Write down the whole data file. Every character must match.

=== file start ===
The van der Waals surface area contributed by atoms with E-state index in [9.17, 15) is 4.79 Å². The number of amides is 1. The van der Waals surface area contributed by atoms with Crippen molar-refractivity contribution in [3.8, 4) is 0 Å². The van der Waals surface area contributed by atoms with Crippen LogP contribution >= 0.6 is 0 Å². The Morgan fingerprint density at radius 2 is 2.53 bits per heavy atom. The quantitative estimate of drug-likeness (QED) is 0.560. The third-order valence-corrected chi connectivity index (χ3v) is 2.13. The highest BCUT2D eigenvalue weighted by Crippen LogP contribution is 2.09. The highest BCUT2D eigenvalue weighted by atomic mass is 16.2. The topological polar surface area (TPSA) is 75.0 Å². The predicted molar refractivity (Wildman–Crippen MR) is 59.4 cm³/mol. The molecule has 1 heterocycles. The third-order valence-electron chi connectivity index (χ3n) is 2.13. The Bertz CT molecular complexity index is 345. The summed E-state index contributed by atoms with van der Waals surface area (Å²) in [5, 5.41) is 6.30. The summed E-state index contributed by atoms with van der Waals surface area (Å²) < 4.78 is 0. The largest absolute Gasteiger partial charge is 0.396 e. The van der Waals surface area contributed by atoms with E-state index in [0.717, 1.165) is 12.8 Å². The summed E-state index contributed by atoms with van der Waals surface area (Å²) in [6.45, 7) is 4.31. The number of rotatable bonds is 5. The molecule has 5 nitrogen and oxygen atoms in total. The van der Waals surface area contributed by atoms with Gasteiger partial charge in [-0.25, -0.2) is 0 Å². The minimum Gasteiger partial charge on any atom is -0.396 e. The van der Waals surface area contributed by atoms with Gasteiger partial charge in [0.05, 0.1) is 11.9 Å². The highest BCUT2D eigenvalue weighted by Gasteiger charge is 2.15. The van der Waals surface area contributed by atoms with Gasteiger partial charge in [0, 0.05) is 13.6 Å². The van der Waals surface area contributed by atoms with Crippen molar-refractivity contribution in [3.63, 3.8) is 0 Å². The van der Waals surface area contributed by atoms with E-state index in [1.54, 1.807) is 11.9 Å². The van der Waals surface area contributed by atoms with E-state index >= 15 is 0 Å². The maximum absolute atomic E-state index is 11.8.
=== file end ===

The van der Waals surface area contributed by atoms with E-state index in [9.17, 15) is 4.79 Å². The number of amides is 1. The van der Waals surface area contributed by atoms with Crippen molar-refractivity contribution in [3.8, 4) is 0 Å². The van der Waals surface area contributed by atoms with Crippen LogP contribution >= 0.6 is 0 Å². The Morgan fingerprint density at radius 2 is 2.53 bits per heavy atom. The quantitative estimate of drug-likeness (QED) is 0.560. The third-order valence-corrected chi connectivity index (χ3v) is 2.13. The highest BCUT2D eigenvalue weighted by Crippen LogP contribution is 2.09. The highest BCUT2D eigenvalue weighted by atomic mass is 16.2. The topological polar surface area (TPSA) is 75.0 Å². The predicted molar refractivity (Wildman–Crippen MR) is 59.4 cm³/mol. The molecule has 1 heterocycles. The third-order valence-electron chi connectivity index (χ3n) is 2.13. The Bertz CT molecular complexity index is 345. The summed E-state index contributed by atoms with van der Waals surface area (Å²) in [5, 5.41) is 6.30. The summed E-state index contributed by atoms with van der Waals surface area (Å²) < 4.78 is 0. The largest absolute Gasteiger partial charge is 0.396 e. The van der Waals surface area contributed by atoms with E-state index in [0.717, 1.165) is 12.8 Å². The summed E-state index contributed by atoms with van der Waals surface area (Å²) in [6.45, 7) is 4.31. The number of rotatable bonds is 5. The molecule has 5 nitrogen and oxygen atoms in total. The van der Waals surface area contributed by atoms with Gasteiger partial charge in [-0.25, -0.2) is 0 Å². The minimum Gasteiger partial charge on any atom is -0.396 e. The van der Waals surface area contributed by atoms with Gasteiger partial charge in [0.05, 0.1) is 11.9 Å². The highest BCUT2D eigenvalue weighted by Gasteiger charge is 2.15. The van der Waals surface area contributed by atoms with Gasteiger partial charge in [0, 0.05) is 13.6 Å². The van der Waals surface area contributed by atoms with Crippen molar-refractivity contribution in [3.63, 3.8) is 0 Å². The van der Waals surface area contributed by atoms with E-state index in [1.54, 1.807) is 11.9 Å². The van der Waals surface area contributed by atoms with E-state index >= 15 is 0 Å². The maximum absolute atomic E-state index is 11.8.